I remember growing up in Chicago and the energy for going to the shows and they have such devoted fans. So I thought to myself if I should go to Chicago and start this solo career there with these new songs that I'm running. I had written “Ain't Got Love” at that time, which is the first track on the Marshall Altman record. So I thought to go back to Chicago and just really relaunch myself as a solo artist. I thought that I could get some traction there, so that's what I did, I moved back Chicago. I started playing clubs and very quickly, I was doing like 200 or 300 tickets. Almost immediately, as soon as I started doing that and writing songs, that's when I started to be serious about it.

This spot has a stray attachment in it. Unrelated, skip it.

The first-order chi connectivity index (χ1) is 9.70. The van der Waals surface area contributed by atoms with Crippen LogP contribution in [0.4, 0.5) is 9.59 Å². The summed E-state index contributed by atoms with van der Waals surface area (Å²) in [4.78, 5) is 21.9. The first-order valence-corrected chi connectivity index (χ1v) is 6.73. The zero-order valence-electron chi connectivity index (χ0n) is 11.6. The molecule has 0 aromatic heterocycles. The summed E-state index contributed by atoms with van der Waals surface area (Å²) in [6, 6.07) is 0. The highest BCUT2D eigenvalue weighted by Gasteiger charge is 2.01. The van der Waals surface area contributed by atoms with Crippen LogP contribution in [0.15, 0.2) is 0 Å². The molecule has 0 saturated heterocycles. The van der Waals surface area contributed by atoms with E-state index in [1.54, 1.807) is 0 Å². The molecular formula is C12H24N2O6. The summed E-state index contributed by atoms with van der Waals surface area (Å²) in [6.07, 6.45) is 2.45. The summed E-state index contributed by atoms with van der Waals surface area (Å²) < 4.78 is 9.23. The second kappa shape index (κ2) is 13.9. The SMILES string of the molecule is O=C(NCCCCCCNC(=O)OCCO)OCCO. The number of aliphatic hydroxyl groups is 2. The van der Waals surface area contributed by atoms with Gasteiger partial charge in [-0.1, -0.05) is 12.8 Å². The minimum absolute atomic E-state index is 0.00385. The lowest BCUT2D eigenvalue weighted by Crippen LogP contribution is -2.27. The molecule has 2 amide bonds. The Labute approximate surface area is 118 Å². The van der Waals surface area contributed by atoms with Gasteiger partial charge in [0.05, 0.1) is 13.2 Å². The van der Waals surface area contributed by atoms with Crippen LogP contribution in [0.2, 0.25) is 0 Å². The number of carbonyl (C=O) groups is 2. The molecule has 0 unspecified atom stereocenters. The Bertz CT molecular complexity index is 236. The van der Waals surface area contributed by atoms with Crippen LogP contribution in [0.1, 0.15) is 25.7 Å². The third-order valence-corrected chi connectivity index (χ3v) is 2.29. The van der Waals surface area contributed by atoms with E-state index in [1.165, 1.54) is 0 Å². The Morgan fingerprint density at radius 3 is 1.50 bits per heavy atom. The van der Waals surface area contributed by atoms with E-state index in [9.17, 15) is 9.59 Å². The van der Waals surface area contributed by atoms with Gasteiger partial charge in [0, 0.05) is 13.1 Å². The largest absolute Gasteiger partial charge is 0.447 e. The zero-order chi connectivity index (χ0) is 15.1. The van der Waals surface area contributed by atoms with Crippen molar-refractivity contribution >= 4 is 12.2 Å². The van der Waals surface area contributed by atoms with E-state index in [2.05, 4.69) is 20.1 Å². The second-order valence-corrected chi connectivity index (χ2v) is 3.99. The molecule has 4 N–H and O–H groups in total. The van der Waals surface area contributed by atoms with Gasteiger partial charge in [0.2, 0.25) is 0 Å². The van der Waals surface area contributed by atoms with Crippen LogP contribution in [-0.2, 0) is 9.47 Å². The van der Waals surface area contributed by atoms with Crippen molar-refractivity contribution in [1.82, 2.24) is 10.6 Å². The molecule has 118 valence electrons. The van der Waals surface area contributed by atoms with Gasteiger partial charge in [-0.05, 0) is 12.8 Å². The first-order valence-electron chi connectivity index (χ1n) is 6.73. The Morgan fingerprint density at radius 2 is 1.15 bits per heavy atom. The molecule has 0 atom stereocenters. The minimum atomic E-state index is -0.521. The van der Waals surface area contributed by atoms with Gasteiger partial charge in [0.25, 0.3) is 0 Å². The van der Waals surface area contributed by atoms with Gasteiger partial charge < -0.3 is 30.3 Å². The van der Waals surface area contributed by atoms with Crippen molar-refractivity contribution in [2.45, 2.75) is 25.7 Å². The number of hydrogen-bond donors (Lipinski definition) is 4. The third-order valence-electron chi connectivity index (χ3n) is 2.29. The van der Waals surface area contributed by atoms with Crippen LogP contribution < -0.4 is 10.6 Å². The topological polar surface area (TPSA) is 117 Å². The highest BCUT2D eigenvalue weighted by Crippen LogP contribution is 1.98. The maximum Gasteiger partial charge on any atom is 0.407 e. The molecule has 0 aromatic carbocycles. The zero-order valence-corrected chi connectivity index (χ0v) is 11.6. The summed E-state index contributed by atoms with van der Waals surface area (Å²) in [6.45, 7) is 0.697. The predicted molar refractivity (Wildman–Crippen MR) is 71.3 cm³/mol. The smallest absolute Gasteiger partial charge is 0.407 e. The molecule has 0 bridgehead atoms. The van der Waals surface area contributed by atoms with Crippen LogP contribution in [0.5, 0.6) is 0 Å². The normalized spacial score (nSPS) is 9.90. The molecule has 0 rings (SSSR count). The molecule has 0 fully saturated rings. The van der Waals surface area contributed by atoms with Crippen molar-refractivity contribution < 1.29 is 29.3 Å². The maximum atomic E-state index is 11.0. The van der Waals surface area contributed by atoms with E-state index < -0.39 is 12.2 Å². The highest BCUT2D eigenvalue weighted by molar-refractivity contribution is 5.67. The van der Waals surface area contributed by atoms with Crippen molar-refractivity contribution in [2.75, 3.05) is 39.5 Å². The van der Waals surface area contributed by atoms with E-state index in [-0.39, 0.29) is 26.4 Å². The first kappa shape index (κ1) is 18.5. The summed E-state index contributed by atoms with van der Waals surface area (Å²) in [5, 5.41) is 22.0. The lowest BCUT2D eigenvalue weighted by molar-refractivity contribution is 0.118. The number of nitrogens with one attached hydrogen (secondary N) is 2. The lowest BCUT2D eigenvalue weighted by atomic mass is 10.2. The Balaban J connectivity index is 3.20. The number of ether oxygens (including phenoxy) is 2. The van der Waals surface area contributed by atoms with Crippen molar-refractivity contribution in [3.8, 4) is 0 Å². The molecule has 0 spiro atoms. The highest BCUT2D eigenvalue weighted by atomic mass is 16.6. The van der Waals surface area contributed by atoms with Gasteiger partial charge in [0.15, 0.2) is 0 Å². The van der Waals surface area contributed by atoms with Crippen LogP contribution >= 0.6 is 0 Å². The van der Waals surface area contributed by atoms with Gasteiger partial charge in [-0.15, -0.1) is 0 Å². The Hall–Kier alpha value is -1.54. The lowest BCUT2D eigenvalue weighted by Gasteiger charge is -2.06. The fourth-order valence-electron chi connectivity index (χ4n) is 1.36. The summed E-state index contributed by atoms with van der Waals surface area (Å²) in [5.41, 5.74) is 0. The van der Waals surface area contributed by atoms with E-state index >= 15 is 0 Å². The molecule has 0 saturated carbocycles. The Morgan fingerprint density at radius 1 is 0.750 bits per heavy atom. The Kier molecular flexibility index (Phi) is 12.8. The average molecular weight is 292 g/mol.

So this is the start for me, and this is when I start feeling like I was really pulling the trigger of moving back Chicago and saying I'm going to do this. So I moved back and I immediately delve into finding a band that was going to support my solo music. Well, that became my Chicago band while I was living there. I had this apartment in Lincoln Park and I set up a studio and started writing as many songs as I could. At the same time, I would be playing in Chicago every three weeks. At some point I may have had a residency where I was playing every week.
I was building a fan base and playing the songs live in front of the fans and seeing if it was working or not. I remember that by the end of '06 or '05, I had a very similar situation to where I am now, where I had a hard drive of 30 or 40 songs and I started sending them around to producers and saying I really want to make a record. I was really into Carencro by Marc Broussard which is a great record. It's like who's the guy behind that? It had the energy... with the singer-songwriter thing that's often missing, that energy like a funk or a spark. I wanted higher energy stuff than that. The stuff I played at Rockwood the other night was more higher energy than the singer-songwriter thing.